Big cat rescue is an alternative that I've used. Do you have a trailer? If it's anything like the one I used, they have a vet on the site and they have someone who's a very good shot. In other words, I just hauled them in and they took care of the rest. FREE! Financially I can afford to have them PTS, but I can't bury them on my own property, and I think donating to the rescue is a good thing.
    "Everyone will start to cheer, when you put on your sailin shoes"-Lowell George

    What's the status on Tuco?


    2 members found this post helpful.

  7. #27
    Join Date
    Dec. 31, 2011
    Posts
    24

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    Again, another one of my big frustrations. My parents aren't financially s trapped per se but the horses aren't at the top of the budget and won't ever be. The idea of spending a lot on hay, grain, fuel to drive to get hay, stuff to fix fences, bedding for the stalls, etc is not on their radar and won't be. Over the years, the barn and fences have fallen into disrepair due to neglect. If they won't fix the barn, I highly doubt they'll hire someone to take on the task of caring for the horses. Again, vastly different husbandry beliefs.

    My father grew up around horses and I did get my love of them through him. But now, as he's aged, the passion he used to have is gone, the task of trying to fix things now is overwhelming and he is just *done*. I wish he could see this through to the very end for the horse's sake but that just doesn't seem to be an option.

    The horses are in good health and the one horse is still very much sound and ridable but is not an easy ride. She's feisty and forward. It's hard to find an advanced intermediate or advanced rider willing to take on a 32 year old horse.

    The 28 year old winters hard and tends to lose weight. He's very creaky and arthritic and has a pretty significant swayback. His hocks click loudly and I've long said he could benefit from some winter blanketing and supplementation but this falls on deaf ears as well. My father is a minimalist horse keeper and I think he believes that horses can fend for themselves for the most part (hence the "let them loose" comment). I don't think he understands or recognizes the TLC some older horses require. While the older of the two is quite spry, the younger one is showing his age.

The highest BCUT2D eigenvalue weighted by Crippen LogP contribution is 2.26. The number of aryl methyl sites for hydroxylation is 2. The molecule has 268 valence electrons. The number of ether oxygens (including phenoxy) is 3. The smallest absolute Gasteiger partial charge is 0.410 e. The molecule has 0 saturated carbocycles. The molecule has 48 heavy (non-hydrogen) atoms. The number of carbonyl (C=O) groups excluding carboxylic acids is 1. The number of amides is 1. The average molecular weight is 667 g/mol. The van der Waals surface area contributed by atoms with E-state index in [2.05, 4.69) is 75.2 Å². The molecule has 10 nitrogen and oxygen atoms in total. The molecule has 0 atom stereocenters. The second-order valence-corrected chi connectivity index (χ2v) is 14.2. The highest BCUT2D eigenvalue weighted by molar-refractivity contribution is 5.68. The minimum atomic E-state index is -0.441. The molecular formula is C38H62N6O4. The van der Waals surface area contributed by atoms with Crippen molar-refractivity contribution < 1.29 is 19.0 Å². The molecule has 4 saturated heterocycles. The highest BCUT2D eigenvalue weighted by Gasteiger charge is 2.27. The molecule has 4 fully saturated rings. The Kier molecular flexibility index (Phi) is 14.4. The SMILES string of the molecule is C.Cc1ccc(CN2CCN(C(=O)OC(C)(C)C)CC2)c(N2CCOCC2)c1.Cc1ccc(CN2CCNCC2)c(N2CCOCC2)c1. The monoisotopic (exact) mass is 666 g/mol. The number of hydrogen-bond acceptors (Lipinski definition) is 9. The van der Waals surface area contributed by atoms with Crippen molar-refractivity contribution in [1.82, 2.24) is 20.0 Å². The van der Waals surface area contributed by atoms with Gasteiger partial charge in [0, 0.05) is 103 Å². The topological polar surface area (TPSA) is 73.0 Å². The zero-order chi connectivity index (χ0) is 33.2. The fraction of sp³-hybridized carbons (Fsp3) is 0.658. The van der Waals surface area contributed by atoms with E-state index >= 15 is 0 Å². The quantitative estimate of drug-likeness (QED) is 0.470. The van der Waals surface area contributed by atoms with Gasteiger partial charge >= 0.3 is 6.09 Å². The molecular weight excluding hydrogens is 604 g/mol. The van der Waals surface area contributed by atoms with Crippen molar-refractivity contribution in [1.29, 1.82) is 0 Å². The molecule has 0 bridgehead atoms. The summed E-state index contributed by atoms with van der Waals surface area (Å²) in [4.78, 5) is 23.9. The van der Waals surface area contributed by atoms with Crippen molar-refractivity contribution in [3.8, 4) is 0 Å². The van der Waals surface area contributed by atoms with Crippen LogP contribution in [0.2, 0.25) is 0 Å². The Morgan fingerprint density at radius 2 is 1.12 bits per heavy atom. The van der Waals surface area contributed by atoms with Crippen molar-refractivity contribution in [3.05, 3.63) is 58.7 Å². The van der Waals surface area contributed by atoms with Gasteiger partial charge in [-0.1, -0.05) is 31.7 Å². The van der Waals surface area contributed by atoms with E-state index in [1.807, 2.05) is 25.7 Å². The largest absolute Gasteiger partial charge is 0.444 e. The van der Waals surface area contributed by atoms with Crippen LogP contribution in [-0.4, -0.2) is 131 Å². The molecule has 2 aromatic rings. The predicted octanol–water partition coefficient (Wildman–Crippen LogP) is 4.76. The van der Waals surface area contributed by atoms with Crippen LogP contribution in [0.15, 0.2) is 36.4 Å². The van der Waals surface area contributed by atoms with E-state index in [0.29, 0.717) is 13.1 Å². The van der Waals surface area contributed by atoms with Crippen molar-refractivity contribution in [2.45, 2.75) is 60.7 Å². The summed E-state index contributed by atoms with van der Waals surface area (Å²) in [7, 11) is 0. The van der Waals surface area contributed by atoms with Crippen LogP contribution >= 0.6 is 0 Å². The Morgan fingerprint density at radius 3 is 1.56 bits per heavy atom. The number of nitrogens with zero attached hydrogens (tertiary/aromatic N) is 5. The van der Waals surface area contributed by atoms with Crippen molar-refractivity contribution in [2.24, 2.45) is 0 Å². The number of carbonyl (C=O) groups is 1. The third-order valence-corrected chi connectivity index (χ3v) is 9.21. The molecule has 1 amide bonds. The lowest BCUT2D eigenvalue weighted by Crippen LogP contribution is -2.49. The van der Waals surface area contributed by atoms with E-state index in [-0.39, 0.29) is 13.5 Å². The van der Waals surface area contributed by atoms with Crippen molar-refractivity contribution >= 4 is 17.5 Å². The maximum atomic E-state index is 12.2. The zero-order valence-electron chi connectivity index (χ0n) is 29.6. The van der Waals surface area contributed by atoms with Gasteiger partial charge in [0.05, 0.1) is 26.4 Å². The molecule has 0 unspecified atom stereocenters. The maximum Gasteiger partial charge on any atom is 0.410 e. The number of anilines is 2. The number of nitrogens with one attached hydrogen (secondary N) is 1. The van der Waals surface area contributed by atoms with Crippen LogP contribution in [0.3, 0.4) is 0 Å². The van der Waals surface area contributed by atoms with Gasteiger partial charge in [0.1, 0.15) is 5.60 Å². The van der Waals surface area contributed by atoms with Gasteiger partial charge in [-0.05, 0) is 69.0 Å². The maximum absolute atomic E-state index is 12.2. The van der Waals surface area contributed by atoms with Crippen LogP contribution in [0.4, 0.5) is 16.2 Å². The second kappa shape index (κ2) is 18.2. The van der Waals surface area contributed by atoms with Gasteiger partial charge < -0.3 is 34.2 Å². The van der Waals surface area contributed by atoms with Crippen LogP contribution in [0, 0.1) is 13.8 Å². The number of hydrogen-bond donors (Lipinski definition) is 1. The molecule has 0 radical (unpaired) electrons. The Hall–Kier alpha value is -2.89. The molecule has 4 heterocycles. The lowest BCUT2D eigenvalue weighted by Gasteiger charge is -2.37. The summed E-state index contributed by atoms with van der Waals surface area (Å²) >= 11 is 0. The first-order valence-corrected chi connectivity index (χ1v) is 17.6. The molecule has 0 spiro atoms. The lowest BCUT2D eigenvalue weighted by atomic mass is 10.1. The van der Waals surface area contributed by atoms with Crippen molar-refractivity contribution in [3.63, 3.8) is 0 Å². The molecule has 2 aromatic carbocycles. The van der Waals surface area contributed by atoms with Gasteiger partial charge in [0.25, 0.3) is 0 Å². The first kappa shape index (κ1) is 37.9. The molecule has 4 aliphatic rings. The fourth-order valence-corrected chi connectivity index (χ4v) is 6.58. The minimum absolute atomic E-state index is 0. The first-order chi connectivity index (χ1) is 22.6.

8. #28
    Join Date
    Dec. 31, 2011
    Posts
    24

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    Quote Originally Posted by Toadie's mom View Post
    Big cat rescue is an alternative that I've used. Do you have a trailer? If it's anything like the one I used, they have a vet on the site and they have someone who's a very good shot. In other words, I just hauled them in and they took care of the rest. FREE! Financially I can afford to have them PTS, but I can't bury them on my own property, and I think donating to the rescue is a good thing.
    This is so good to hear. I'm waiting for a call back from them. I'll be honest, I don't know if I'll be able to be there to actually see them shot but I would like to have some sort of confirmation that they were in fact shot before being fed to the lions and tigers. I don't know why this is. I did witness a gunshot euthanasia before but it was to a severely injured downed horse that made it a necessity. I think seeing to bright and alert horses put down in this manner would bug me but I know it would be a necessity in order to utilize their body for donation.


    1 members found this post helpful.

  9. #29
    Join Date
    Feb. 15, 2004
    Location
    Ontario
    Posts
    7,837

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    I feel terrible for you and for the horses. In comparison, at our barn, there are 2 old QHs, owned by the same lady. They are 35 and 32, blanketed, and they go out every day. The barn owner made a large run-in part of the barn into three pens. One for his 3 Belgians, one for his little QH and the middle one for the oldies. They have a door to a flat paddock. They have NO manners at all. You can barely halter them!! But their owner is there every.single.day to prepare their mash and fix blankets or whatever... Horses should be so lucky as these two!